Pushing the credit card rather than dragging it works better and the edge of it can be used quite effectively to nudge pieces of film into place. If you do have any persistent air bubbles, prick them with a sharp pin and work out the air. Let one side dry over night before doing the other side or you may regret it. If it overlaps an edge, such as the leading or trailing edge, tack the film to that edge with a trim iron. When the film is dry you can use very low heat on a covering iron to set the adhesive in the trim film and then seal the edges with trim solvent. If a piece does not look right when dried, it can usually be easily lifted, sprayed and repositioned.

To apply the white film on nose of the fuselage, make a poster board pattern to cut away the yellow under it leaving about 1/for an overlap. Align the cut film to the stripe and tack it. Then, stretch it carefully and tack along the edges of the nose. Shrink it with an iron or a heat gun. The red film trim strip was applied with Windex in the same manner as the white side stripe it overlaps.

The fin and stabilizer are always fun parts because they mean the covering job is nearing its end and your “brand new” airplane is nearly ready to take to the air. For the white and red film on the fin and stabilizer, cardboard patterns were made and the white film was then applied using the Windex method.

Finishing Touches

To finish off the wings, 1/in. red trim was cut from film in strips and curves using a very sharp hobby razor knife. The cardboard patterns for the curves were made easily with help from a Hobbico circle cutter. All red trim was applied using Windex, the adhesive set with an iron at low heat, and then sealed using trim solvent.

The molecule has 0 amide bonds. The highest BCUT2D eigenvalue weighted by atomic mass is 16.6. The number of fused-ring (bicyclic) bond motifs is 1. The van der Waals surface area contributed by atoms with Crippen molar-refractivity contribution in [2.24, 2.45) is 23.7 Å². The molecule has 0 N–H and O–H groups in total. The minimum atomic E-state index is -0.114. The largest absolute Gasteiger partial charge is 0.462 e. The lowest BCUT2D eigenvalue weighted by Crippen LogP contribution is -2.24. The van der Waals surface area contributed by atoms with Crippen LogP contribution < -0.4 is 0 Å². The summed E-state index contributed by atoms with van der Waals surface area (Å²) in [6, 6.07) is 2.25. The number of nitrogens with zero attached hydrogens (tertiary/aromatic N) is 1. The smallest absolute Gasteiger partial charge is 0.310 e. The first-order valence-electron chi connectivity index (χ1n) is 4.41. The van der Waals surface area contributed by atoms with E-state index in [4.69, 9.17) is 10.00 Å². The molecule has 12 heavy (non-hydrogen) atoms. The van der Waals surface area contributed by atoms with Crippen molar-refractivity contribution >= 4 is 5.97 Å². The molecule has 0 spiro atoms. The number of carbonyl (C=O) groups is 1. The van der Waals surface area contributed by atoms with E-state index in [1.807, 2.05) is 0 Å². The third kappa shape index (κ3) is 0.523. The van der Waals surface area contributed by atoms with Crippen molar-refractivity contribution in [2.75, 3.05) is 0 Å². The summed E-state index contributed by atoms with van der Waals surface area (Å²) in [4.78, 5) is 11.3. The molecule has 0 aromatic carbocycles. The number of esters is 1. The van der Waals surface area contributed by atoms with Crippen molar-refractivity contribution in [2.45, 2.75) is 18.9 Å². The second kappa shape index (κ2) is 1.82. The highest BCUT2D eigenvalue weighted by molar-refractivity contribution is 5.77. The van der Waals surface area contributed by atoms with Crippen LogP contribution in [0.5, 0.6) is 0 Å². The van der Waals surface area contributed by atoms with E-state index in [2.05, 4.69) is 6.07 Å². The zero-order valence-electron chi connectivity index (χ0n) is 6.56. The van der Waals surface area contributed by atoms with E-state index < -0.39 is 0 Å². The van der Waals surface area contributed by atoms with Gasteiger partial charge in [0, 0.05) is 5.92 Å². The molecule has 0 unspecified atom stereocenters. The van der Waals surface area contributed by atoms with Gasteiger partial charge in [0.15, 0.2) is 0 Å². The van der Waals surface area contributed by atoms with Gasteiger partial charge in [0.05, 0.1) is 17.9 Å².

One of the hardest things to do is cut out small trim pieces like the 1/in. wide curves for the red trim and still get a smooth cut. Here are some tips: Use a new, sharp hobby razor blade. Make sure the pattern is smooth so the knife blade will not hang up on it. Tape one side of the pattern down and, while keeping pressure on the pattern, cut the un-taped edge in one smooth, continuous motion. Without moving the pattern, put tape to the other side of the pattern, remove the original tape and cut the remaining side. When designing these curved pieces allow extra film to overlap the adjoining piece.

At this point we decided to deviate from the plan and add red, 1/in. Great Planes Kwik Stripe striping tape on top of the white side stripe and 1/16 in. white tape along the back edge of the tail surfaces to echo the line formed on the wings. Once the airplane was done, it felt like it really needed one more stripe to complete the trim scheme. Striping tape was a fast and easy way to do it. We also cut the black canopy down in both height and length; giving it a sleeker appearance.

More Resources

Many of the techniques listed were developed by the author. Some of them were learned from the books listed below:

  • Radio Control Model Airplanes, by John Carroll, Kalmbach Books
  • There are No Secrets, by Harry Higley, Harry B. Higley & Sons, Inc
  • Tom’s Techniques, by Tom Ingram and Harry Higley, Harry B. Higley & Sons, Inc
  • Covering R/C Airplanes, Volume I, by Faye Stilley, Model Airplane News
  • Covering R/C AirplanesVolume II, by Faye Stilley, Model Airplane News